Researchers make progress in optimizing solid oxide fuel cells

September 17, 2009

While our standard of life increases, so does the worldwide energy demand. In this vein, the application of technologies based on fuel cells is put forward as an alternative to the massive consumption of fossil fuels. One of the fuel cells of greatest current interest is the solid oxide one.

The PhD thesis by researcher at the University of the Basque Country (UPV/EHU), Ms Ana Martínez Amesti, focused on optimising solid oxide fuel cells, one of the most promising technologies of the future for various applications (residential, commercial, portable devices, electric power stations, and so on). The author has entitled her thesis Solid oxide fuel cells. Studies on reactivity and optimisation of cathode-electrolyte interlayer.

Solid oxide fuel cells are the type of cells most studied in recent years. They have basically two outstanding characteristics: the electrodes and the electrolyte are solid and the versatility in the choice of fuels and oxidants due to high operational temperatures. As regards problems arising with this kind of cell, there are also two important ones: on the one hand, the difficulties in manufacturing, given that the ceramic materials of which they are made require high temperatures for their processing and, on the other, in some cases, the solid electrolyte degrades easily at the cell's working temperature, thus affecting its stability.

Thus, the principal alternative for achieving the economically viable marketing of solid oxide fuel cells is to reduce their operating temperature. In this way, one of the requisites is having mixed conducting materials that can be used as cathodes at operating temperatures of between 550ºC and 800ºC.

Ms Martínez has studied the problem that presents mixed oxides employed in solid oxide fuel cells, given that these materials react on occasions with the electrolyte, diminishing the power of the cathodes. As a solution to this problem, Ms Martínez proposed including an interlayer between the material employed as a cathode and the electrolyte, with the objective of reducing the solid state reactions taking place and, thus, improving the electrochemical response of the system. According to the PhD author, the introduction of an interlayer between the cathode and the electrolyte considerably enhances the conducting properties of all the cathodes.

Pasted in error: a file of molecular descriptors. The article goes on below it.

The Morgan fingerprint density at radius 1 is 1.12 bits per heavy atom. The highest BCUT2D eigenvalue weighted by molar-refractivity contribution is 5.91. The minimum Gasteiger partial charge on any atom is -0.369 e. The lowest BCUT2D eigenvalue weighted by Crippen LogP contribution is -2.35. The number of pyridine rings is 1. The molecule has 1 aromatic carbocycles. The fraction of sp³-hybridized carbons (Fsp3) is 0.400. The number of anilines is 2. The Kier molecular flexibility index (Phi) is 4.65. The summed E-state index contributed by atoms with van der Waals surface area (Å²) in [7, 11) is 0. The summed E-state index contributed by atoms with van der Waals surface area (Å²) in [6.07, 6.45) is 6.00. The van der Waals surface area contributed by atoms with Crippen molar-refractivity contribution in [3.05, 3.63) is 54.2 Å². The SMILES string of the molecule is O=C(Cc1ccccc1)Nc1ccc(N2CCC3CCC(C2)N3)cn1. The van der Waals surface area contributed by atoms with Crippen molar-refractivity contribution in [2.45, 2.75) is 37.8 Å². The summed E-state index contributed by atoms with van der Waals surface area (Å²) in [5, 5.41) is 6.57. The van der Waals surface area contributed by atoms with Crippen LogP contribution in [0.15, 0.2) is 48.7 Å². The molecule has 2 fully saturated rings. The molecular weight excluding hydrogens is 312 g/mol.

This precisely has been one of the main objectives of this research work: the study of the processes that occur in at the electrolyte-cathode interphase. Once these interactions were investigated, a process of optimisation of the interlayer parameters was carried out, such as the microstructure, porosity and thickness. Finally, Ms Martínez undertook basic research on durability, aimed at determining the degradation suffered by the cells studied with temperature and time of exposition.

Source: Elhuyar Fundazioa

Explore further: Researchers develop 'MRI' for fuel cells

Related Stories

Researchers develop 'MRI' for fuel cells

June 16, 2006

As gasoline prices top $3 a gallon in major cities, the drive toward increasing energy efficiency and reducing air pollution has accelerated, and the development of fuel cells has become a major focus worldwide.

New fuel cell drives around hydrogen economy roadblocks

April 1, 2005

As gasoline prices climb ever higher and the U.S. Senate backs oil drilling in Alaska's Arctic National Wildlife Refuge, the possibility of a hydrogen economy -- where drivers tank up on clean-burning hydrogen fuel -- gleams ...

Oxygen Ions for Fuel Cells Get Loose at Low Temperatures

June 25, 2008

Seeking to understand a new fuel cell material, a research team working at the National Institute of Standards and Technology (NIST), in collaboration with the University of Liverpool, has uncovered a novel structure that ...

Less expensive fuel cell may be possible

October 3, 2006

Scientists at Los Alamos National Laboratory have developed a new class of hydrogen fuel-cell catalysts that exhibit promising activity and stability. The catalysts are made of low-cost nonprecious metals entrapped in something ...

Chemical Could Revolutionize Polymer Fuel Cells

August 24, 2005

Heat has always been a problem for fuel cells. There’s usually either too much (ceramic fuel cells) for certain portable uses, such as automobiles or electronics, or too little (polymer fuel cells) to be efficient.

Recommended for you

Flying Dutch win world solar car race in Australia

October 12, 2017

Dominant Dutch team "Nuon" Thursday won an epic 3,000-kilometre (1,860-mile) solar car race across Australia's outback for the third-straight year in an innovative contest showcasing new vehicle technology.

Engineers identify key to albatross' marathon flight

October 11, 2017

The albatross is one of the most efficient travelers in the animal world. One species, the wandering albatross, can fly nearly 500 miles in a single day, with just an occasional flap of its wings. The birds use their formidable ...

1 comment

Adjust slider to filter visible comments by rank

Display comments: newest first

jerryd
5 / 5 (1) Sep 19, 2009

The author uses a lot of words to say little. There is no detail to make this worth reading.

Facts are these are to ineff unless used where one can take advantage of the waste heat. Then there are cost, life concerns. Fuel cell will continue to be called fool cells until their many problems are solved.

Please sign in to add a comment. Registration is free, and takes less than a minute. Read more

Click here to reset your password.
Sign in to get notified via email when new comments are made.